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Author ncoghlan
Recipients alex, barry, benjamin.peterson, docs@python, dstufft, eli.bendersky, ethan.furman, ezio.melotti, gvanrossum, isoschiz, ncoghlan, pconnell, python-dev, zach.ware
Date 2013-05-27.04:06:10
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Eli, remember that TOOWTDI stands for "There's one *obvious* way to do it" rather than "There's *only* one way to do it". The latter interpretation leads to insanely complex APIs that attempt to solve everyone's problems, while the former favours 80% solutions that cover most use cases, with extension hooks that let people handle the other 20% as they see fit.

The point of the enum standardisation is to have a conventional way that enums *behave*, and then allow variations on that theme for those cases where the stdlib implementation is "close, but not quite what I need or want".

The whole metaclass machinery is built around this concept of letting people create domain specific behaviour, that is still somewhat unified due to conventions like the descriptor protocol. You can do a *lot* with just descriptors, so if you don't need a custom metaclass, you shouldn't use one.

PEP 422's class initialisation hook is aimed specifically at certain cases that currently need a metaclass and providing a simpler way to do them that lets you just use "type" as the metaclass instead.

It's the same with enums - if you don't need to customise the metaclass, you shouldn't. But there are some use cases (such as syncing the Python level enum definition with a database level one) where additional customisation will be needed. We also want to give people the freedom they need to experiment with different forms of definition time syntactic sugar to see if they can come up with one we like enough to add to the standard library in 3.5.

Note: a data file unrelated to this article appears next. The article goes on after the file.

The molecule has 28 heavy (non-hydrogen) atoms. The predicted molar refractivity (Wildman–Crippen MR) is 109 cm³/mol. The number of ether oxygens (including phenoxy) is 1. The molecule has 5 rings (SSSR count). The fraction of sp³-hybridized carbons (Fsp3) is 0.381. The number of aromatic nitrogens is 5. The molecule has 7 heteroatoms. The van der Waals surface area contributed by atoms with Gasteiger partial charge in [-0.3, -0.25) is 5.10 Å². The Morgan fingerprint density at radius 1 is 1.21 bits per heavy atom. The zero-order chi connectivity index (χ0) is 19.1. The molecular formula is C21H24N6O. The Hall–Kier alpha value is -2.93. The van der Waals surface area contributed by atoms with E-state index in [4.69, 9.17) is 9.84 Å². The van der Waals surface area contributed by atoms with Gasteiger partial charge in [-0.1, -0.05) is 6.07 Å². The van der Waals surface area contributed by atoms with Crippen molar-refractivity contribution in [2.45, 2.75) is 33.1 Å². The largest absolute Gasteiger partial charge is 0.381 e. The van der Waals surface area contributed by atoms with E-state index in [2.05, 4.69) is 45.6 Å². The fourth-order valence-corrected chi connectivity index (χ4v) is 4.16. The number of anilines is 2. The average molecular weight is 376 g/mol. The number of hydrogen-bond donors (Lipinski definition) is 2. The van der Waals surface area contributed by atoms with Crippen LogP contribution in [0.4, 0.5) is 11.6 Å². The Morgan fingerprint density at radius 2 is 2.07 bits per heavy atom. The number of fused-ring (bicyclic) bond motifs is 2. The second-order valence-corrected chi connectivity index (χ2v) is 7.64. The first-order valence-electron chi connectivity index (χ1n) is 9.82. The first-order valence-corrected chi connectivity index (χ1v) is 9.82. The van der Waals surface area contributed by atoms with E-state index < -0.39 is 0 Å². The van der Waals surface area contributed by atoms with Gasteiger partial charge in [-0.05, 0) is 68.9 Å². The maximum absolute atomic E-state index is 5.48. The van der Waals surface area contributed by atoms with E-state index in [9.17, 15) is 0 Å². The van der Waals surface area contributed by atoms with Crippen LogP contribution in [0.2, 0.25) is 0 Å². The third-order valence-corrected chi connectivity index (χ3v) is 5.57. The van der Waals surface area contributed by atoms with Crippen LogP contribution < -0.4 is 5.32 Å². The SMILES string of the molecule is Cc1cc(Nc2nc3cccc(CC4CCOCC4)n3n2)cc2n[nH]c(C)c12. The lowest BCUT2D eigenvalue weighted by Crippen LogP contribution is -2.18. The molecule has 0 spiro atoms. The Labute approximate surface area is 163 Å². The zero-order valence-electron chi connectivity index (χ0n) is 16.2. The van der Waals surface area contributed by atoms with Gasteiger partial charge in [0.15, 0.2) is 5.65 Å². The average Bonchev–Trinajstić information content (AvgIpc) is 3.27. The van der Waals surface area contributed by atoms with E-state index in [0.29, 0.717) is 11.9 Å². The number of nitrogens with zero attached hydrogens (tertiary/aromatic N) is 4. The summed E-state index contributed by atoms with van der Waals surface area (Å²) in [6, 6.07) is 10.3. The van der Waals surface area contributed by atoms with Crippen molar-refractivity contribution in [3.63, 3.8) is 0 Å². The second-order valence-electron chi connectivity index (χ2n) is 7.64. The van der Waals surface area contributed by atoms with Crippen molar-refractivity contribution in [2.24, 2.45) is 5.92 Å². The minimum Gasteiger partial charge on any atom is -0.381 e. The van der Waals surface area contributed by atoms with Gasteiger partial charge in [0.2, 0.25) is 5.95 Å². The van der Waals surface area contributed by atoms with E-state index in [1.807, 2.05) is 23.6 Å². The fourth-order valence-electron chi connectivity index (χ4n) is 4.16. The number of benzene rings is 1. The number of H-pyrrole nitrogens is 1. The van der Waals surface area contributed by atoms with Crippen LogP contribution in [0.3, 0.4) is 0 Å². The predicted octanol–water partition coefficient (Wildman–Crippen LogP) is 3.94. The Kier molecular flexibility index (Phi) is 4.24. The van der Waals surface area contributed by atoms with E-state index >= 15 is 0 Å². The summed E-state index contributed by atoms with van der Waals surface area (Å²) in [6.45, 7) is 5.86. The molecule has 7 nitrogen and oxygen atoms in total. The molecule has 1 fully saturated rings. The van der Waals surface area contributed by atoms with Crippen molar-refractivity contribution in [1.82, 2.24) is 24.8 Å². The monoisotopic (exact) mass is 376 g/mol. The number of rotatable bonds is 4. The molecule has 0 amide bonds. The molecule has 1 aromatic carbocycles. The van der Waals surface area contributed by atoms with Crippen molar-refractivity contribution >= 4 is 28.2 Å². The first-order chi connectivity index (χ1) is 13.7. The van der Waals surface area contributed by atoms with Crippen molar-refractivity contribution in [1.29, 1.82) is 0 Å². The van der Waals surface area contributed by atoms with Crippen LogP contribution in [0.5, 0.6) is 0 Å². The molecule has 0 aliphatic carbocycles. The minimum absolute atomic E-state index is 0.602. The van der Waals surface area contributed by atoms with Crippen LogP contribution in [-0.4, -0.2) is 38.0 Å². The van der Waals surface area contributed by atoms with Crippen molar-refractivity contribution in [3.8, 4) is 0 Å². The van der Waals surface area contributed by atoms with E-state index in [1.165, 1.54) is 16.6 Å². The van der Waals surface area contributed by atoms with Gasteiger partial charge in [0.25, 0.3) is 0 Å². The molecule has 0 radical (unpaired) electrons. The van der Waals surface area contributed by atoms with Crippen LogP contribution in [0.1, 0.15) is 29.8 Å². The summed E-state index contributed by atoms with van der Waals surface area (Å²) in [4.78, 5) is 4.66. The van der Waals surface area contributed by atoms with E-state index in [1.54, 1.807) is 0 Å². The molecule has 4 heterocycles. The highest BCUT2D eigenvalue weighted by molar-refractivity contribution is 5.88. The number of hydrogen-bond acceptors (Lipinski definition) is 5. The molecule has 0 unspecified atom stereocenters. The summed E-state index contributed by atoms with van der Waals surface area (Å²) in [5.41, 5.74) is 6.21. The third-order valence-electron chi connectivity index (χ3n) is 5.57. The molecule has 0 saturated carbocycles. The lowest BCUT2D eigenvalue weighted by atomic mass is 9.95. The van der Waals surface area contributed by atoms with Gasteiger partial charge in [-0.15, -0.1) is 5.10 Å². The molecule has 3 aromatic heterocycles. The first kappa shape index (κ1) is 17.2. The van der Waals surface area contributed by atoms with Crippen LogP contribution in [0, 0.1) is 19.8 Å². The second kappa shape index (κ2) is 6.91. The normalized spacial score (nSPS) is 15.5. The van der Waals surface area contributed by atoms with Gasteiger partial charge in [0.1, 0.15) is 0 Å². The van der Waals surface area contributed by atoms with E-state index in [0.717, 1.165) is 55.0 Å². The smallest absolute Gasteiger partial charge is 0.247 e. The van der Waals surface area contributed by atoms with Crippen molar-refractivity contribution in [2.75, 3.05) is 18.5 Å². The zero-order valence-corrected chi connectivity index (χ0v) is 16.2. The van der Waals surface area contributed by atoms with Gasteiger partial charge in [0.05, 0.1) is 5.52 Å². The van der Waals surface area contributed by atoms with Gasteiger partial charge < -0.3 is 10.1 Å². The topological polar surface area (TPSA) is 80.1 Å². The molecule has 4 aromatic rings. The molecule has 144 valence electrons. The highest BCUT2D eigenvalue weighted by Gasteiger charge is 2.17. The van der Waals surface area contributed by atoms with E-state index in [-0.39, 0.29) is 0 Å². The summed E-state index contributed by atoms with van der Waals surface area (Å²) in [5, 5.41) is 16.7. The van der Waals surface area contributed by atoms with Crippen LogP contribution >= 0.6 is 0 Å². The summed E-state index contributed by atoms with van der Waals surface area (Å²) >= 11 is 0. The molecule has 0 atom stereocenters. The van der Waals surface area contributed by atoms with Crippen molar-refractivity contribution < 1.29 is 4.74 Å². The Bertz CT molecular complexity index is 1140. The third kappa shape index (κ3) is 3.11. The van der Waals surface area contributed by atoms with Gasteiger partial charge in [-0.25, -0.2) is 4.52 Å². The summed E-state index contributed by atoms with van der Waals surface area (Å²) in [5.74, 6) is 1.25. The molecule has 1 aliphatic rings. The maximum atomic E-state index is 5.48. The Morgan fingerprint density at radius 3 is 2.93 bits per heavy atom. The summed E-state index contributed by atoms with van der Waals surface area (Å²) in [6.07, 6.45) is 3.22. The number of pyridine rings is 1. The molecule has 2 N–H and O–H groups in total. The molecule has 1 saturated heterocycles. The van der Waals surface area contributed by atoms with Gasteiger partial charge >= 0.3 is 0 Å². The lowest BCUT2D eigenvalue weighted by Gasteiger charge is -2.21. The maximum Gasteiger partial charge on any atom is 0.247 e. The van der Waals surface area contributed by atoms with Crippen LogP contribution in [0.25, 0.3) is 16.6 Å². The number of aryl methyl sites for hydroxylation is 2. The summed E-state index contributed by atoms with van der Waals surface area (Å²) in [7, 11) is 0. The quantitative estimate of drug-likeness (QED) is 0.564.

Does documenting these definition time extension points constrain what we're allowed to do in the future? Yes, it does. But, at the same time, it takes a lot of pressure off us to add more features to the standard enum type over time - if people have niche use cases that aren't handled well by the standard solution (and we already know they do), we can point them at the supported extension interface and say "go for it". For the majority of users though, the standard enum type will work fine, just as ordinary classes are adequate for the vast majority of object oriented code.
Date User Action Args
2013-05-27 04:06:11ncoghlansetrecipients: + ncoghlan, gvanrossum, barry, benjamin.peterson, ezio.melotti, alex, eli.bendersky, docs@python, ethan.furman, python-dev, zach.ware, pconnell, dstufft, isoschiz
2013-05-27 04:06:11ncoghlansetmessageid: <>
2013-05-27 04:06:11ncoghlanlinkissue17947 messages
2013-05-27 04:06:10ncoghlancreate